While in Chattanooga, Walker served as the organist for First Centenary UMC, for 25 years. Upon retirement, he was named Organist Emeritus. Walker was encouraged to record a CD of his most requested organ pieces. One, in particular, the Fifth Organ Symphony in F, Op 42 #1, by Charles-Marie Widor, was always played on Easter services annually. This same recording was featured in his youngest granddaughter's wedding recessional when he was not able to play due to his Parkinson's disease. He was a gifted musician, who not only played the notes proficiently but allowed the Holy Spirit to infill his work, which he played to the glory of God. One of the honors of his life was to serve as the President of the Riverbend Festival in Chattanooga, in its early years of inception. Walker was proud of the offerings of all genres of music to the wider Chattanooga community and the many lasting friendships he made along the way.


Walker and June were fortunate to travel the world together before his Parkinson's diagnosis and loved spending time with their four grandchildren.


He is survived by his wife of 61 years, June of Charleston SC; daughters: Beth Breland Snyder (Greg) of Johns Island, SC and Melanie Breland Hembree (Wade) of Milton, Ga; four grandchildren: Rachel Snyder Miller (Luke) of Knoxville, TN, Sarah Snyder Brown (Cary) of Myrtle Beach, SC, and Walker and Will Hembree of Milton, GA; one great-granddaughter, Elizabeth Frances Miller; and his sister, Irene Stokes (Don) of Dunwoody, GA. Additionally, Walker is survived by his extended family, sister-in-law, Judy Rembert Price of Simpsonville, SC; nieces and nephew, Paige Price McCluskey (Chris) of Anderson, SC, Rachael Price Garcia (Charles) of Simpsonville, SC and Becky and Jimmy Halford, of Atlanta, GA.


Walker was predeceased by his parents, Julius Earl Breland and Reba Walker Breland, of Walterboro, SC.

Remembering Walker Lee Breland

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Elaine Baxter

Elaine Baxter

January 16, 1933 - March 26, 2021

Burlington - Elaine Bland Baxter of Burlington, who helped blaze a trail for women in Iowa state politics, died March 26, following a brief illness, at Great River Hospice House in West Burlington. Elaine was born on January 16, 1933, in Chicago, IL. She was the daughter of Clarence and Margaret Bland. On October 2, 1954, she married Harry Youngs Baxter of Burlington in Oak Park, IL. Harry preceded her in death in 2013, following 58 years of marriage. Elaine received a B.A. in International Affairs from the University of Illinois in 1954 and an M.S. in Urban and Regional Planning from the University of Iowa in 1978. She also received graduate training at the Harvard University Kennedy School of Government.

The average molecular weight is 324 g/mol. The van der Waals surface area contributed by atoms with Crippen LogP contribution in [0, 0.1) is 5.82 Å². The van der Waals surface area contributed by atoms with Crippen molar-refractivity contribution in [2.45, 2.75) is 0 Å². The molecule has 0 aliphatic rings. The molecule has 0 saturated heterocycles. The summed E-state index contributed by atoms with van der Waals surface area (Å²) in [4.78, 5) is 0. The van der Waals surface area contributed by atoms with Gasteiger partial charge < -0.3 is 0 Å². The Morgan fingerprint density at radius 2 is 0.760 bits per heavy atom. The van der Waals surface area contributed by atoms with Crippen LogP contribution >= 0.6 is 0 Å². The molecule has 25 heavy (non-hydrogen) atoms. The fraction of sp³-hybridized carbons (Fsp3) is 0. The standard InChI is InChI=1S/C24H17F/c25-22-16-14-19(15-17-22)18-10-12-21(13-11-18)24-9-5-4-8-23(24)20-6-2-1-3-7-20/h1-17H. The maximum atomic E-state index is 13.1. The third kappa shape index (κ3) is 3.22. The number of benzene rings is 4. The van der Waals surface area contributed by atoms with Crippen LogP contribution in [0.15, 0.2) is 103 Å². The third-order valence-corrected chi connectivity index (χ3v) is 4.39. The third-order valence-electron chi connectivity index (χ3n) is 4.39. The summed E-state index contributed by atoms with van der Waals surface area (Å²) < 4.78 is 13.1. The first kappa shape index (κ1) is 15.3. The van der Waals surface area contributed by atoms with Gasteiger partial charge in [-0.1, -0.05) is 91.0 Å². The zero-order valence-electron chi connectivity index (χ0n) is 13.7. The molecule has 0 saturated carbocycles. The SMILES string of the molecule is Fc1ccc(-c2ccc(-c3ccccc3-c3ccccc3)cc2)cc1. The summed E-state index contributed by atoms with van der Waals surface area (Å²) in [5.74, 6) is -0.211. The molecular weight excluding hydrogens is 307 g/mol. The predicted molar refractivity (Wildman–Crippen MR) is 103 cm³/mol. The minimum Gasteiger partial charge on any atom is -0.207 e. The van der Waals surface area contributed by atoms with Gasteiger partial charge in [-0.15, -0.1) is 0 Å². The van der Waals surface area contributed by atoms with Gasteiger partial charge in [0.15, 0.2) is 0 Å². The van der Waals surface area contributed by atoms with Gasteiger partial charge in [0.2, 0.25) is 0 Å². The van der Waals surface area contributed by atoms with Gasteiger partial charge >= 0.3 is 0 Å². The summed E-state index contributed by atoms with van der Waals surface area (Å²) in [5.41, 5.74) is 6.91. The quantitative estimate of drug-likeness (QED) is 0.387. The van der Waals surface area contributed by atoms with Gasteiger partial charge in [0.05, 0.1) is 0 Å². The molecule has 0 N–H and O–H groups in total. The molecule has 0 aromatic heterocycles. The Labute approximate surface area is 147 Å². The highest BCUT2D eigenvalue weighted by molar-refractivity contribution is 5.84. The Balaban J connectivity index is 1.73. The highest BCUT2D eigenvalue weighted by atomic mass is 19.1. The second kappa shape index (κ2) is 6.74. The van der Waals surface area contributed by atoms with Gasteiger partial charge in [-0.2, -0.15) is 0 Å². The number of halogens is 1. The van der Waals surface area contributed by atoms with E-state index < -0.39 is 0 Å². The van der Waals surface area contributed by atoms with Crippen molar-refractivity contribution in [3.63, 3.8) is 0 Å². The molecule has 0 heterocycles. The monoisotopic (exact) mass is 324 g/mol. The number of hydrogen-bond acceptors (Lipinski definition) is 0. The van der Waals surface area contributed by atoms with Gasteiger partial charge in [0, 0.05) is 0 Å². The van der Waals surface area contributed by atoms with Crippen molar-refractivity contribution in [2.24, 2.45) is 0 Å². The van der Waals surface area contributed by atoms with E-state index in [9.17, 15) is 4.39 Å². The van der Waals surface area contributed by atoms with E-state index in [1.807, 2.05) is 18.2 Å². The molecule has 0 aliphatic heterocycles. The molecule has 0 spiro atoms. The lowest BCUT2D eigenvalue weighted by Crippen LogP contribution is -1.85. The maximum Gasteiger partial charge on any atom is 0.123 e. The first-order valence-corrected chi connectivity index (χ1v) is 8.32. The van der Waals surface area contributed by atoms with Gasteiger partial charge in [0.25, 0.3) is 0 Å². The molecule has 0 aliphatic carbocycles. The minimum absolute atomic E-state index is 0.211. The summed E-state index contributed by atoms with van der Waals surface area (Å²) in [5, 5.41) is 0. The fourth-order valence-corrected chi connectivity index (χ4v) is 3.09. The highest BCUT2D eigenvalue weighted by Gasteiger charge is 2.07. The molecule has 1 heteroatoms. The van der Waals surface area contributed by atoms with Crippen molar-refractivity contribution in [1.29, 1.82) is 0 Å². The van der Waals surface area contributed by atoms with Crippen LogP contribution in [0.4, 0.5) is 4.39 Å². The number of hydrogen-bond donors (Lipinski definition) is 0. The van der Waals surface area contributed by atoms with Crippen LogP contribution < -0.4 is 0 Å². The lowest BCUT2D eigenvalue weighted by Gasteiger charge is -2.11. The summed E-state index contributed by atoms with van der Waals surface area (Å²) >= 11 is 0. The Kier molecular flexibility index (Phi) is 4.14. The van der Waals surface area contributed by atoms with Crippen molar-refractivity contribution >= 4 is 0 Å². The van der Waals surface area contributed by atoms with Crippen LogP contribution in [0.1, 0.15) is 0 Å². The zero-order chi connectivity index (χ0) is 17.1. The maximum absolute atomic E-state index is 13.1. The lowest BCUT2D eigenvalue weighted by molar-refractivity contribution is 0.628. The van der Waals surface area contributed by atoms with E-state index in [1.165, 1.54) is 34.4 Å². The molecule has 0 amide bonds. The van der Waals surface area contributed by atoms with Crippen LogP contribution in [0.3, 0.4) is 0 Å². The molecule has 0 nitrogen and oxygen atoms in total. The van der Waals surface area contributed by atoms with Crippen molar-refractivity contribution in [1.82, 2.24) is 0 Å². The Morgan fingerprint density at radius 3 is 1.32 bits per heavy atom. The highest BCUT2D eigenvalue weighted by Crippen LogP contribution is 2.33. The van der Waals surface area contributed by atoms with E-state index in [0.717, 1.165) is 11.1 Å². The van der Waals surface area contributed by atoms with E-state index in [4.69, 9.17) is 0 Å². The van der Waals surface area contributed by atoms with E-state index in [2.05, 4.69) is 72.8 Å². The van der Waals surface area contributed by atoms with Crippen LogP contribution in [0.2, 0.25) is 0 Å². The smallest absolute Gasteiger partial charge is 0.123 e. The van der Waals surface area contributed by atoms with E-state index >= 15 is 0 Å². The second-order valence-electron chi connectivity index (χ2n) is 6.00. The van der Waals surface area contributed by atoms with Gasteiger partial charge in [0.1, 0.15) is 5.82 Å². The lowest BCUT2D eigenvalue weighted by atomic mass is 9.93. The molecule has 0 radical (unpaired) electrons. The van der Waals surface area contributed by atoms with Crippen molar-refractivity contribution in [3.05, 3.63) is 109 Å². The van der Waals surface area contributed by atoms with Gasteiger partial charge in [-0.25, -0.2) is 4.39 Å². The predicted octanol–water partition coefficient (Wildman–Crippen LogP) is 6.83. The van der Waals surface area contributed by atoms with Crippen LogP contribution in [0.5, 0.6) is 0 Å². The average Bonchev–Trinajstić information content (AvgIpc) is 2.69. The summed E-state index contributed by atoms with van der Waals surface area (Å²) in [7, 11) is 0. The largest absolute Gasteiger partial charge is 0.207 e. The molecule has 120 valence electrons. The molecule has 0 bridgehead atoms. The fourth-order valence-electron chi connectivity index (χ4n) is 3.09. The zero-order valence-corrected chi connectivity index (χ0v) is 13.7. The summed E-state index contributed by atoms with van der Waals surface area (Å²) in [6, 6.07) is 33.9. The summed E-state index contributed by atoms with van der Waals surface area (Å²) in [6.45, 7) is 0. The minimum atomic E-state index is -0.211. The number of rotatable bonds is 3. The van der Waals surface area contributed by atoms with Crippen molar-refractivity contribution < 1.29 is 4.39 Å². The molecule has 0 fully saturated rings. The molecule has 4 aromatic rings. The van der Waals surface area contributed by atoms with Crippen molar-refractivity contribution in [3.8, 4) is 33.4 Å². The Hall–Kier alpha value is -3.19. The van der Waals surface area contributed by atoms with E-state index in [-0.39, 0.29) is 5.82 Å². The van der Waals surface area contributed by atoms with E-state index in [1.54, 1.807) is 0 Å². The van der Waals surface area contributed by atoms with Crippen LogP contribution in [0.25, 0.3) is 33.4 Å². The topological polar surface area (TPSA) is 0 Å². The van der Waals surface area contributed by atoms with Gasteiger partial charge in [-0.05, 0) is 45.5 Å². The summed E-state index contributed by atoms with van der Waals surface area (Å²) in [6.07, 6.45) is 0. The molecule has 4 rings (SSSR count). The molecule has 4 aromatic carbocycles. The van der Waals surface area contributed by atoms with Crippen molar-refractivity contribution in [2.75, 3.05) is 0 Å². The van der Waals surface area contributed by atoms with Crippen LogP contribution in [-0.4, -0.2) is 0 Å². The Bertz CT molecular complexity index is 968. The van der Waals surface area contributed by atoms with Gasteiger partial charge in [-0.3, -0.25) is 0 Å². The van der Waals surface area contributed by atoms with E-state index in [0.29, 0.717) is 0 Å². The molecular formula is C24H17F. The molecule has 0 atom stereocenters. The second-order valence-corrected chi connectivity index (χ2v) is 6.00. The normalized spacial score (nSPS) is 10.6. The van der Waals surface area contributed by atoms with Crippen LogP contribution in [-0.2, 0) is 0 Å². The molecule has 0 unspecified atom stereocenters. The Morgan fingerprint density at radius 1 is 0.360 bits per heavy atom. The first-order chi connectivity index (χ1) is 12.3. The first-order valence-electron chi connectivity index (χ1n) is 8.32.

Following graduation from the University of Illinois, Elaine and Harry resided in San Francisco, CA for three years and then moved to Burlington. Under the guidance of her mother-in-law Kate, Elaine embraced Burlington, its history, and its families. Kate and Ray Baxter encouraged Elaine's involvement with the local Democratic party. This led to many years of volunteer work and ultimately public office. In 1973, Elaine became the first woman elected to the Burlington City Council, serving 2 terms. During this time, she initiated the effort to save and restore the Port of Burlington building and, in 1976, served as Chairperson of Burlington Steamboat Days.

After completing graduate school, she was appointed as a Congressional Liaison at the Department of Housing and Urban Development in Washington, DC. In 1980, she returned to Burlington and was elected to the Iowa House of Representatives for the 60th District (1983-'86.) She subsequently was elected as Iowa's Secretary of State, serving 2 terms (1986-'94).

Her statewide appointments included the Iowa Humanities Board, Iowa State Lottery Board, Mississippi River Parkway Commission Board, Iowa Historic Preservation Alliance, and Terrace Hill Society Foundation Board.

Elaine was diagnosed with Parkinson's Disease in 2006 and quickly became an advocate for improving the quality of life for Parkinson's patients. For the remainder of her life, she continued to be involved in civic and political activities. In 2016, she was named Outstanding Elected Official by the Iowa Democratic Party. Her other interests included historic preservation and gardening and she took great pleasure in renovating her North Hill home and garden and opening them for others' enjoyment.